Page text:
An oceanographer just back from two weeks of taking water samples in the Gulf of Mexico told a House panel on Wednesday that BP officials are utterly wrong to keep saying there are no large masses of oil lurking below the surface.
"I think part of the problem is that it depends on what the definition of 'large' is," said Samantha Joye, a senior marine scientist at the University of Georgia. "I don't know what their definition of large is, but I'll bet it's not the same as mine."
Joye's instruments, deployed from a University of Miami research vessel, the Walton Smith, detected both the presence of oil and the depletion of oxygen in very deep water -- 900 to 1200 meters below the surface -- in a plume five to eight miles away from the leak site. As she explained in an interview: "All of the sensors we have to pick up oil and its various components go crazy in the plume."
Lab results from one of the first research vessels doing subsurface tests found only minor concentrations of oil, but Joye, who is expecting test results back shortly, said her samples will inevitably show more than that. "These stank to high heaven," she said. "They smelled like creosote, asphalt and diesel."
"These plumes are real," she said, "and it's not just oil." Joye, who blogged her research, said she is also very concerned about the concentrations of methane and other gases, such as ethane, propane, butane and pentane, in the water.
BP officials have routinely tried to wave off the notion that much of the oil spewed from their blown out well is suspended in the water column, killing wide swaths of sea-life in the short run, and possibly endangering coastlines for decades to come.
The latest denial came Wednesday morning as BP Chief Operating Officer Doug Suttles told NBC "we haven't found any large concentrations of oil under the sea, and to my knowledge no one has."
But Massachusetts Rep. Ed Markey, whose House Energy subcommittee held Wednesday's briefing, said afterward in a statement to the Huffington Post: "It's said that sound travels for miles underwater, yet BP continues to be completely deaf when it comes to warnings from scientists about these underwater plumes. NOAA has found them. Independent scientists have seen them, even smelled them. When will BP finally listen?"
Another witness before Markey's subcommittee had actually taken a swim through underwater oil -- though much closer to the surface. Philippe Cousteau, the grandson of the famous oceanographer, showed members of Congress video of his dive through "swirls of this orange, toxic soup" that he described as "one of the most horrible things I've ever seen underwater."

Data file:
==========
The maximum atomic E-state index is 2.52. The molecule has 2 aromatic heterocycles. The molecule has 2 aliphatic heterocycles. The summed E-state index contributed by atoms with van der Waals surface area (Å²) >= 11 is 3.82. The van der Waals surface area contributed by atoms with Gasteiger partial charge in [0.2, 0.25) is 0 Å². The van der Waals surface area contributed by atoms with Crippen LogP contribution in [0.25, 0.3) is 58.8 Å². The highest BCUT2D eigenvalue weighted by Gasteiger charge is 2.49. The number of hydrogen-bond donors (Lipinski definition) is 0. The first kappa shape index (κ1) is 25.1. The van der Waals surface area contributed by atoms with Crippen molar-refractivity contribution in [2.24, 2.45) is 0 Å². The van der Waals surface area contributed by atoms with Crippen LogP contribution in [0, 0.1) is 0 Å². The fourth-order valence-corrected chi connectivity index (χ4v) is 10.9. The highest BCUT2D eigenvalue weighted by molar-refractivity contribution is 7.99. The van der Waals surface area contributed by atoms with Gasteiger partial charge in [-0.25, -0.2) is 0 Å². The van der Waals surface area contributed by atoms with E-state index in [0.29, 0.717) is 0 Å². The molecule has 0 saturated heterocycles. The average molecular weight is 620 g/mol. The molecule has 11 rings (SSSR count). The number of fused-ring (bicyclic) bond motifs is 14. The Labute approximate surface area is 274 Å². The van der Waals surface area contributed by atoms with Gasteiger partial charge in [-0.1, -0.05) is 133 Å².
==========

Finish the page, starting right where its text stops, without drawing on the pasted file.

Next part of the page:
The Obama administration, while at long last officially confirming the presence of some underwater oil, is still not exactly going out of its way to contradict BP, either. At a press briefing yesterday, Coast Guard Adm. Thad Allen insisted that, rather than plume, "a cloud is a better term."
Joye dismissed the distinction between clouds and plumes as "semantics."
In her presentation, she pointed out that the deepwater oxygen depletion caused by the plume could well be a much longer lasting problem than oxygen depletion close to the surface, which can be replenished by photosynthesis and fast currents. Deepwater "dead zones" could last for years -- "likely decades."
And Joye called on NOAA to get more resources out onto the gulf to measure subsea oil. "I think they need dozens of ships."
But more than anything, she said, what scientists need to know is precisely how much oil and gas has leaked. Neither BP nor the Obama administration have been forthcoming on that front. Joye wrote:
It is virtually impossible to understand or quantify the ecological consequences of the BP blowout on the Gulf of Mexico ecosystem without knowing how much oil and gas has leaked from the wellhead. These numbers need to be estimated and corroborated independently based on available observational data. Unfortunately, the leak rate was not quantified robustly during the first month of the spill (at least that information has not been made publically available). Unless we know how much oil is leaking from the wellhead, we cannot gauge the full extent of the ecological consequences in deepwater or surface water environments. For example, how much deepwater water column oxygen consumption will be fueled by this influx of oil and gas? Which water column microbial communities will be stimulated by oil and gas? What is the time scale of this response? How will surface water microbial communities respond to surface oil and gas inputs? Potential fishery, marine mammal, and wildlife consequences of the BP blowout cannot be properly predicted until we know the magnitude of the disaster. To put it bluntly, the scientific community is hamstrung until we know precisely how much oil and gas has leaked and is leaking from the wellhead.
Or, as she put it to HuffPost: "We need to get that number!"